How to Frame a Mirror


Next to the view having four toilets in this house is the best part of our home. If I could combine the view with the toilets I’d be a pretty happy camper. Since day one I have been a little bummed out (no pun intended) about the extremely builder-grade bathrooms. Framing out the mirrors really helped. For how technically easy this project was it seemed to take me a long time gathering and cutting materials, finishing and caulking. But in the end it’s so worth it, the bathrooms look more finished and brighter. And it was just $88 for four bathrooms! So worth it.


The first hurdle was how close the mirrors are to the lights and wall. It was impossible to just place the trim on top of the mirror. I had to cut a “rabbet” cut (recessed cut) into the trim so the board would cover the mirror AND lay flat on the wall. I used a saw in the wood shop, but this could be accomplished by running trim through a table saw or a router to achieve depth needed. Here is a pretty good video on how to cut a rabbet with a table saw, and a slightly more technical article on different ways to make a rabbet cut.

Paint before mounting. It’s a general rule really, but paint the board top AND bottom (the mirror will reflect it) before mounting and you will save yourself mounds of time.

You will need:

  • trim of your choice
  • paint, paintbrush, sand paper
  • measuring tape
  • panel adhesive or liquid nails
  • painters tape
  • level
  • miter saw
  • optional: table saw or router

1. Measure your mirror
2. Select trim. Try to match door frames and other trim in the house for a cohesive look.
3. Cut wood to size, remember to account for overlaps and electrical outlets, etc.

4. Rabbet cuts, if needed (photo of rabbet cut during gluing process)

5. Paint front and back of trim, two coats, sand in between
6. Mount frame with panel adhesive or liquid nails, secure with painters tape or a brad nail gun (don’t nail the mirror!). Begin with the top trim. Next, sides, finally the bottom. Use your level and measuring tape to make sure you’re straight and square.
frame-a-mirror-front-bath-top-trim frame-a-mirror-front-bath-hang-trimframe-a-mirror-guest-bath-trim frame-a-mirror-master-bath-process

7. Caulk joints and between trim and mirror. If water seeps into your trim it can bulge and eventually warp the frame. This step takes a while
8. Apply any touch up paint needed.
9. Allow to dry for 24 hours.

Before and afters. By the way, cleaning all four bathrooms for an after picture seemed to take as long as the project itself!

Mater bath:

Front bath:
frame-a-mirror-front-bath-before frame-a-mirror-guest-bath-after

Boys bath (holy dirty mirror):
frame-a-mirror-boys-bath-before frame-a-mirror-boys-bath-after

Guest Bath:

I was surprised by how much BIGGER and more finished the mirror and bathrooms feel with some trim. Please let me know if you have any questions! And you can always check out the tutorial on HGTV.

Have a great weekend and happy creating!

A bright spot in my week– Bloomsy Box Flowers


Occasionally I have the opportunity to review a product. This time around I was really swooning. It’s no secret I have a great affection for power tools, but you may not know I’m also a huge sucker when it comes to fresh flowers. As much as I love building stuff, mother nature will always win in that category. The day the Bloomsy Box arrived was a gloomy, rainy morning.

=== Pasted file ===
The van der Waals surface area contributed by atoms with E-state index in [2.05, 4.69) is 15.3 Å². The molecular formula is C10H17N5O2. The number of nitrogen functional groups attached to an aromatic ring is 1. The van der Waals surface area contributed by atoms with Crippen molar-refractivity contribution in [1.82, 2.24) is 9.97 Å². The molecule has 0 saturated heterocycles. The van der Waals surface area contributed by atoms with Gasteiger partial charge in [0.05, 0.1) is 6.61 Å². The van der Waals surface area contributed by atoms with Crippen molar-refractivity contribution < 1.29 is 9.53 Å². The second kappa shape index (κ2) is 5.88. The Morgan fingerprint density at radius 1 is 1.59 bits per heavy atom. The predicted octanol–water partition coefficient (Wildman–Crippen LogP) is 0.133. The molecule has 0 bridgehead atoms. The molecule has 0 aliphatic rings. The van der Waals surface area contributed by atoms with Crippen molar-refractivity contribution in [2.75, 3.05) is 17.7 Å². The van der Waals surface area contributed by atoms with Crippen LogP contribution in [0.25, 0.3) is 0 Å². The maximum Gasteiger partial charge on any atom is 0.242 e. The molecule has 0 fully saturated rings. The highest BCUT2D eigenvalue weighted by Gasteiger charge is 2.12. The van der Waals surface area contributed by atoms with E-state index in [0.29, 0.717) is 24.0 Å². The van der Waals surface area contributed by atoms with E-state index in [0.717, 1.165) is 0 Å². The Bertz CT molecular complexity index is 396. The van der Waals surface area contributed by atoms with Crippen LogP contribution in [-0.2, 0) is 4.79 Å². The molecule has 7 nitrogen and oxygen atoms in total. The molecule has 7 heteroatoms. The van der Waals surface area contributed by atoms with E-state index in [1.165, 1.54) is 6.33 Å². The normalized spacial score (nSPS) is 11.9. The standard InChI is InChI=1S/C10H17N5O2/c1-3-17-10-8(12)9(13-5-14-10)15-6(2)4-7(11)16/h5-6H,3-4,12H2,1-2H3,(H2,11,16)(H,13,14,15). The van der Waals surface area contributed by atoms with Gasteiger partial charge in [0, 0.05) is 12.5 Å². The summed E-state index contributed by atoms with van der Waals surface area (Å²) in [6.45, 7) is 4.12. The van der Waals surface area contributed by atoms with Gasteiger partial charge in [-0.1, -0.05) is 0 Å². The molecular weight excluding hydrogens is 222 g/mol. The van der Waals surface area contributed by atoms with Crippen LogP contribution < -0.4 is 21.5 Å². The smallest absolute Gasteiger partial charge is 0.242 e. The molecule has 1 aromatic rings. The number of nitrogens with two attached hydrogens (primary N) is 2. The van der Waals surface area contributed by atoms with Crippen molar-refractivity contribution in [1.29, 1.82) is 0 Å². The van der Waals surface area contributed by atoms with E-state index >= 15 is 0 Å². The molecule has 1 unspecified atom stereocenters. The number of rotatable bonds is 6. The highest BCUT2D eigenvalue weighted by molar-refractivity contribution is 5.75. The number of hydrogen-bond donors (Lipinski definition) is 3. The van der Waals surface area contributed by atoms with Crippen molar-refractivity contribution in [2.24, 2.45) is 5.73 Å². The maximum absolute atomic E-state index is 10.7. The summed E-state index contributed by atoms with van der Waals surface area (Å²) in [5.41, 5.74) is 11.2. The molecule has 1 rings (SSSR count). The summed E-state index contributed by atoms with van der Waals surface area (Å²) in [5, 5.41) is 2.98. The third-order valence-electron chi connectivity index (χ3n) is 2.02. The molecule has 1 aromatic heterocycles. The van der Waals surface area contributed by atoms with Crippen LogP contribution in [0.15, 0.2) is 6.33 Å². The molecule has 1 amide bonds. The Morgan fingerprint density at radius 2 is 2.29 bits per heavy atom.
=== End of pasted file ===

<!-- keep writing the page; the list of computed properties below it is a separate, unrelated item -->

bloomsy-box-arrival bloomsy-box-hand-tiedbloomsy-box-arrival-2

When I opened the box I gasped, not only were they a vibrant distraction to the crummy weather, they were exactly like my wedding flowers! No fillers, no fluff, just gorgeous flowers.


Bloomsy Box Flowers has a business model I can really get behind: “no mixed bouquets with unnecessary extras… hand-tied bunches; second, the flowers are sourced direct from suppliers in South America, Holland, Thailand and California meaning no middle-man mark-up to increase the price.” The company pretty much had me at “South America”. I lived in Chile for 18 months and have visited South America several times, I love the people and Latino culture and I love buying their exports. It’s true about the price too. For high-quality delivered flowers these are a deal, I’m always thinking about price and sourcing flowers direct is awesome.

In addition to a cool company I am shocked at how long the flowers have lasted. I have moved them from room to room for days just to have them near. Here is a picture on day 1:


Honestly, Gerbera daisies usually go completely kaput on me in just a few days. In the world of Gerbera daisies, these babies look spectacular after more than a week, that is impressive. Day 9:


These flowers have me thinking about Christmas gifts, ’tis the season y’all. A subscription would be a great gift for someone who has everything. Who wouldn’t love something beautiful and vibrant with them all year?

Happy Creating!

Post sponsored by Bloomsy Box. The opinions are entirely my own.

Recover an Ottoman — Take Three


Bless my old leather ottoman with sharpie marker art all over. I just recovered it for the third time and I am so happy about the refresh! The old cover was dirty, dated and I was bored of looking at it. Here is take one:

recover a sad old ottoman after

And take two (never blogged about):


Now three:

ottoman-recover-layers ottoman-recover-old-and-new

I love Nate Berkus fabric line at JoAnn Fabric. It’s like high design came to visit the little people (me) for a bit. I bought this on a 60% off sale, so the fabric was $8. Eight smackers has never looked so good.


Happy *big* Feet


All the how-to details are found here. Go find something in your house that needs to be recovered or reloved. Happy Creating!

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